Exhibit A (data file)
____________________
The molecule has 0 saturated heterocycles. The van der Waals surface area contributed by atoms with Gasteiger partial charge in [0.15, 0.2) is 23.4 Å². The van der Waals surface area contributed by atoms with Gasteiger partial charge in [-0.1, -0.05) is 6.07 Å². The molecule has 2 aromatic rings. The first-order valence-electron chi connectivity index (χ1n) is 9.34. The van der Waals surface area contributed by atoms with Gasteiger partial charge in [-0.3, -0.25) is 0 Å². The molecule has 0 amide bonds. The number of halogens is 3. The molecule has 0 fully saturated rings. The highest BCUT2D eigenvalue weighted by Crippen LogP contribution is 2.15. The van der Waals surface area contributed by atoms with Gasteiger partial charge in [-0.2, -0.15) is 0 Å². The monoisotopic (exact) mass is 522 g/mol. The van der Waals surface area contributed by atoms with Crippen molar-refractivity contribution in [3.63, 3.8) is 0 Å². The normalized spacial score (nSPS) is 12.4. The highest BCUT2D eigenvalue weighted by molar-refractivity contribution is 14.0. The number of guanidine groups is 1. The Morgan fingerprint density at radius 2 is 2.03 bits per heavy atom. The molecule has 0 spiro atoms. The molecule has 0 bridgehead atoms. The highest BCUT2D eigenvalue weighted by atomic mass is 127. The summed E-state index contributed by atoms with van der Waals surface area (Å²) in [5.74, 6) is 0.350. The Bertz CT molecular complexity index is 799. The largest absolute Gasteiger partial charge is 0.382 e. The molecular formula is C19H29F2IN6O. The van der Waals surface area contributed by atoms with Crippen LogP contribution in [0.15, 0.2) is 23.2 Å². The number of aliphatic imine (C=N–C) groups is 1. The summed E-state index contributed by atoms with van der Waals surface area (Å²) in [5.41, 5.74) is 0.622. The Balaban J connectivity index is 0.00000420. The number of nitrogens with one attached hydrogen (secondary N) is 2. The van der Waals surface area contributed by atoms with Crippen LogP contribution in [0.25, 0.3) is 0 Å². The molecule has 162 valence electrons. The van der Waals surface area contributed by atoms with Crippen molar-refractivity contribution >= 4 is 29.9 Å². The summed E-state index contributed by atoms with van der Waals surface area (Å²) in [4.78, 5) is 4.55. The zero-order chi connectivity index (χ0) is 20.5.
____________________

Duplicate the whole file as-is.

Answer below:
The molecule has 0 saturated heterocycles. The van der Waals surface area contributed by atoms with Gasteiger partial charge in [0.15, 0.2) is 23.4 Å². The van der Waals surface area contributed by atoms with Gasteiger partial charge in [-0.1, -0.05) is 6.07 Å². The molecule has 2 aromatic rings. The first-order valence-electron chi connectivity index (χ1n) is 9.34. The van der Waals surface area contributed by atoms with Gasteiger partial charge in [-0.3, -0.25) is 0 Å². The molecule has 0 amide bonds. The number of halogens is 3. The molecule has 0 fully saturated rings. The highest BCUT2D eigenvalue weighted by Crippen LogP contribution is 2.15. The van der Waals surface area contributed by atoms with Gasteiger partial charge in [-0.2, -0.15) is 0 Å². The monoisotopic (exact) mass is 522 g/mol. The van der Waals surface area contributed by atoms with Crippen molar-refractivity contribution in [3.63, 3.8) is 0 Å². The normalized spacial score (nSPS) is 12.4. The highest BCUT2D eigenvalue weighted by molar-refractivity contribution is 14.0. The number of guanidine groups is 1. The Morgan fingerprint density at radius 2 is 2.03 bits per heavy atom. The molecule has 0 spiro atoms. The molecule has 0 bridgehead atoms. The highest BCUT2D eigenvalue weighted by atomic mass is 127. The summed E-state index contributed by atoms with van der Waals surface area (Å²) in [5.74, 6) is 0.350. The Bertz CT molecular complexity index is 799. The largest absolute Gasteiger partial charge is 0.382 e. The molecular formula is C19H29F2IN6O. The van der Waals surface area contributed by atoms with Crippen LogP contribution in [0.15, 0.2) is 23.2 Å². The number of aliphatic imine (C=N–C) groups is 1. The summed E-state index contributed by atoms with van der Waals surface area (Å²) in [5.41, 5.74) is 0.622. The Balaban J connectivity index is 0.00000420. The number of nitrogens with one attached hydrogen (secondary N) is 2. The van der Waals surface area contributed by atoms with Crippen LogP contribution in [0.25, 0.3) is 0 Å². The molecule has 162 valence electrons. The van der Waals surface area contributed by atoms with Crippen molar-refractivity contribution >= 4 is 29.9 Å². The summed E-state index contributed by atoms with van der Waals surface area (Å²) in [4.78, 5) is 4.55. The zero-order chi connectivity index (χ0) is 20.5.